Mystifying the Map of Piri Reis

This site attempts to mystify the 1513 Piri Reis map of the world, including the New World, produced in Istanbul. It is alleged that it shows the coast of Antarctica as well as more South American detail than is reasonable for that date. It was based on Ptolemaic, Arab and recent Portuguese maps.

Professor Steve Dutch of the University of Wisconsin – Green Bay, has relentlessly debunked spurious claims about the map, showing that it is based on perfectly ordinary Portuguese maps of Piri Reis’s own day, and contains nothing that they would not have known. He maintains that the bottom line sometimes thought to be the Antarctica coast is just a mistakenly rendered Tierra del Fuego.

It took Dutch a lot of time to painstakingly debunk the pseudoscience here, and we should all be grateful to him.

By the way, the Ottomans were locked in a kind of world war with the Portuguese (or Spanish/Portuguese) in that period, in the Mediterranean, in the Persian Gulf and in the Red Sea. Some historians have speculated that Ottoman military movements into North Africa may have been intended to get them to the Atlantic such that they could make a bid for colonies in the New World itself. Was Piri Reis’s map a war plan for an Ottoman colony in Brazil?

As it happened, although Salih Reis did briefly take Morocco and get to the Atlantic in the 1530s, the Ottomans soon lost the toehold. They were defeated in the Persian Gulf and Arabian Sea by the Portuguese.

Andras Riedlmayer kindly adds:

‘ The conquest of northern Morocco by Ottoman admiral Salih Reis (1553) proved to be short-lived. But even without a Moroccan port, the Ottoman fleet managed to make its presence felt far beyond the Straits of Gibraltar.

Throughout the 16th and 17th centuries, Ottoman corsairs based in Algiers ventured out into the Atlantic as far as the Canary Islands to raid Spanish and Portuguese treasure ships returning from the New World.

And in 1627, an Ottoman fleet of 15 ships (12 galleys and 3 other types of vessels), led by Murad Reis, sailed 2000 miles beyond the Straits of Gibraltar into the North Atlantic, raided an island off Iceland and took 400 captives back to Algiers.

Ottoman strategic and scientific interest in the New World also did not end with Piri Reis.

Those interested can find more information in Thomas E. Goodrich’s fascinating book,

The Ottoman Turks and the New World. A study of ‘Tarih-i Hind-i Garbi’ and sixteenth-century Ottoman Americana (Wiesbaden, 1990).’


Ottoman Empire in 1580

Mystifying the Map of Piri Reis

This site attempts to mystify the 1513 Piri Reis map of the world, including the New World, produced in Istanbul. It is alleged that it shows the coast of Antarctica as well as more South American detail than is reasonable for that date. It was based on Ptolemaic, Arab and recent Portuguese maps.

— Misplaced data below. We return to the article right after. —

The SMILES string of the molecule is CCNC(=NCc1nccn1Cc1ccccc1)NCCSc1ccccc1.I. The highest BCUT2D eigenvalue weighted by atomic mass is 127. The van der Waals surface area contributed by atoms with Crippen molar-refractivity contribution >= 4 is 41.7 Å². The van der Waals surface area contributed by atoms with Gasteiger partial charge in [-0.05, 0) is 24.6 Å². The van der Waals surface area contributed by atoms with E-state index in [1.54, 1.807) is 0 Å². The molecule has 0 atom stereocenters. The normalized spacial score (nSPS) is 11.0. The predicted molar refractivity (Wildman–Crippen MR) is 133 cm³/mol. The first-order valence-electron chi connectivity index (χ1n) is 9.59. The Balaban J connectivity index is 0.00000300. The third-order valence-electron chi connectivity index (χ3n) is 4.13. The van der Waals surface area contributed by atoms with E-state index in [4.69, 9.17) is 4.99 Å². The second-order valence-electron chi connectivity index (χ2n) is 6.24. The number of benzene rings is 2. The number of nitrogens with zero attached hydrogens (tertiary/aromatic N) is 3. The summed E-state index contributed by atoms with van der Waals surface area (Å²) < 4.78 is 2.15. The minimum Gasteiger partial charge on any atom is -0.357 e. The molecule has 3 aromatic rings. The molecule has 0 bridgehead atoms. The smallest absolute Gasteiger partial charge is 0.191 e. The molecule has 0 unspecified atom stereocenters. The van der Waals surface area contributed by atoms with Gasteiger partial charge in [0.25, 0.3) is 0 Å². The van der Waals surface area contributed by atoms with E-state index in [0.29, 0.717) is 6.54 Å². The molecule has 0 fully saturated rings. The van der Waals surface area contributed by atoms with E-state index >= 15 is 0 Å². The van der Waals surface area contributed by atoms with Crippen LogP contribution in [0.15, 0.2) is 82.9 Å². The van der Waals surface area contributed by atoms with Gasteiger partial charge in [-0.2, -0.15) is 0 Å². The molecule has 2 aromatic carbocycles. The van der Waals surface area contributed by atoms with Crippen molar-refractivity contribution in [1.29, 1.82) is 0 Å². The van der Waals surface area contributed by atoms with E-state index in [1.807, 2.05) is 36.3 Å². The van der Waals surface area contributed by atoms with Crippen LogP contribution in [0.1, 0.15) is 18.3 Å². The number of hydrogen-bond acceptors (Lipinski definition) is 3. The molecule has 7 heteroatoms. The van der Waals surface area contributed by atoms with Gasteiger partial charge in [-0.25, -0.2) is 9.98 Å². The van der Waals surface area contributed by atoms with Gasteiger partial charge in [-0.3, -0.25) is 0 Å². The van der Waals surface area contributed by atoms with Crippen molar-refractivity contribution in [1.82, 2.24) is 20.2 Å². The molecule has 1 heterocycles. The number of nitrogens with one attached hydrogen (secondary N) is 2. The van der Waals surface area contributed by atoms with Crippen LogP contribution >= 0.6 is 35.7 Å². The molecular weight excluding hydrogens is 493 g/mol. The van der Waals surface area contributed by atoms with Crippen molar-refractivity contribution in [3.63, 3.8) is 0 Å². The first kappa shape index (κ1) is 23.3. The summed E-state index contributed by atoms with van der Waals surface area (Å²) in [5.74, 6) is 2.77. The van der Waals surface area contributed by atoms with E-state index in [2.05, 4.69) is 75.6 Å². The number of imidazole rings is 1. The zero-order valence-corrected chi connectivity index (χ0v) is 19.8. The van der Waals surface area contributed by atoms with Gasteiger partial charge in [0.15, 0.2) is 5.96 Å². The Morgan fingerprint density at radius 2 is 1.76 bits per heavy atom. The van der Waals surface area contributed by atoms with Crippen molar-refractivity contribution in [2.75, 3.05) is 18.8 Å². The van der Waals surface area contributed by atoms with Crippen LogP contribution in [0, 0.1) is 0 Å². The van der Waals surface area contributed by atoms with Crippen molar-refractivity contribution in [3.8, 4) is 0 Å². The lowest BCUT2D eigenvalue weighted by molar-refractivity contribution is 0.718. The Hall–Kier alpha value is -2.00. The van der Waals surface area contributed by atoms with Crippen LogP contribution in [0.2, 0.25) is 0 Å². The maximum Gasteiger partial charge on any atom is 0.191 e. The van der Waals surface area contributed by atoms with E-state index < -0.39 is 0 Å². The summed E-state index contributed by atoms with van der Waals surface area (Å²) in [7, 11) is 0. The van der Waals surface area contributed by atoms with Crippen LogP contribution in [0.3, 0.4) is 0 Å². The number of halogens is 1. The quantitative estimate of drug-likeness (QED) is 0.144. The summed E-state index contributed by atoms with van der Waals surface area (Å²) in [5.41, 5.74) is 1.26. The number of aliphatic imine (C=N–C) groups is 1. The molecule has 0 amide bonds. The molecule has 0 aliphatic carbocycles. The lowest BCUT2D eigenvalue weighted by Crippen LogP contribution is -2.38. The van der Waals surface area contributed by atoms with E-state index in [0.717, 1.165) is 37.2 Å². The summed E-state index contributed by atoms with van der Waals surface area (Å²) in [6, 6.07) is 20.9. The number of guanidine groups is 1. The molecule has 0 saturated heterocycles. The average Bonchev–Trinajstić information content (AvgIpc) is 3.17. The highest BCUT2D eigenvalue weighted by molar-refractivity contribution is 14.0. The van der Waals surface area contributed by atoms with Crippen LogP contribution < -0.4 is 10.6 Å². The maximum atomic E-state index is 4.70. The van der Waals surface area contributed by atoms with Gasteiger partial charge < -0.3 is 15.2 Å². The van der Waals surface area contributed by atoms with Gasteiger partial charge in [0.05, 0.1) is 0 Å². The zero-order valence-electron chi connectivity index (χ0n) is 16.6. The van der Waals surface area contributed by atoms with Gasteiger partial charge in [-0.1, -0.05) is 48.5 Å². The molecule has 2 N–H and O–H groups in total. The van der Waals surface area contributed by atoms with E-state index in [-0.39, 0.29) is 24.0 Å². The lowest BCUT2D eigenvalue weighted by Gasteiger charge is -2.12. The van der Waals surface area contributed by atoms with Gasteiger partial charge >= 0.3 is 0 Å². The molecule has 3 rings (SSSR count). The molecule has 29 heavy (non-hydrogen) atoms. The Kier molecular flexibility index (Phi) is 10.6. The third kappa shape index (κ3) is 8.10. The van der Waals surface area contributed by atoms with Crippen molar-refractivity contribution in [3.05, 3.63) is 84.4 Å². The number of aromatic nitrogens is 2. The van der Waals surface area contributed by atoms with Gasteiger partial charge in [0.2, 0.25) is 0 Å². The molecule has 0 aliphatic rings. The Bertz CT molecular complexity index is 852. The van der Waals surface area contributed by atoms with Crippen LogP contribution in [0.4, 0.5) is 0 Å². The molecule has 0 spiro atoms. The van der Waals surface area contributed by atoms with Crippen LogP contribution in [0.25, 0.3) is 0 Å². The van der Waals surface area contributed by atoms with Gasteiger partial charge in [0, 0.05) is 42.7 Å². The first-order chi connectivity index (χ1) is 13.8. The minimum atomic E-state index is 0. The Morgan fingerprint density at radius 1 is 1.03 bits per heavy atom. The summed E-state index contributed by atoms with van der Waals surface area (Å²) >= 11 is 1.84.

Professor Steve Dutch of the University of Wisconsin – Green Bay, has relentlessly debunked spurious claims about the map, showing that it is based on perfectly ordinary Portuguese maps of Piri Reis’s own day, and contains nothing that they would not have known. He maintains that the bottom line sometimes thought to be the Antarctica coast is just a mistakenly rendered Tierra del Fuego.

It took Dutch a lot of time to painstakingly debunk the pseudoscience here, and we should all be grateful to him.

By the way, the Ottomans were locked in a kind of world war with the Portuguese (or Spanish/Portuguese) in that period, in the Mediterranean, in the Persian Gulf and in the Red Sea. Some historians have speculated that Ottoman military movements into North Africa may have been intended to get them to the Atlantic such that they could make a bid for colonies in the New World itself. Was Piri Reis’s map a war plan for an Ottoman colony in Brazil?

As it happened, although Salih Reis did briefly take Morocco and get to the Atlantic in the 1530s, the Ottomans soon lost the toehold. They were defeated in the Persian Gulf and Arabian Sea by the Portuguese.

Andras Riedlmayer kindly adds:

‘ The conquest of northern Morocco by Ottoman admiral Salih Reis (1553) proved to be short-lived. But even without a Moroccan port, the Ottoman fleet managed to make its presence felt far beyond the Straits of Gibraltar.

Throughout the 16th and 17th centuries, Ottoman corsairs based in Algiers ventured out into the Atlantic as far as the Canary Islands to raid Spanish and Portuguese treasure ships returning from the New World.

And in 1627, an Ottoman fleet of 15 ships (12 galleys and 3 other types of vessels), led by Murad Reis, sailed 2000 miles beyond the Straits of Gibraltar into the North Atlantic, raided an island off Iceland and took 400 captives back to Algiers.

Ottoman strategic and scientific interest in the New World also did not end with Piri Reis.

Those interested can find more information in Thomas E. Goodrich’s fascinating book,

The Ottoman Turks and the New World. A study of ‘Tarih-i Hind-i Garbi’ and sixteenth-century Ottoman Americana (Wiesbaden, 1990).’


Ottoman Empire in 1580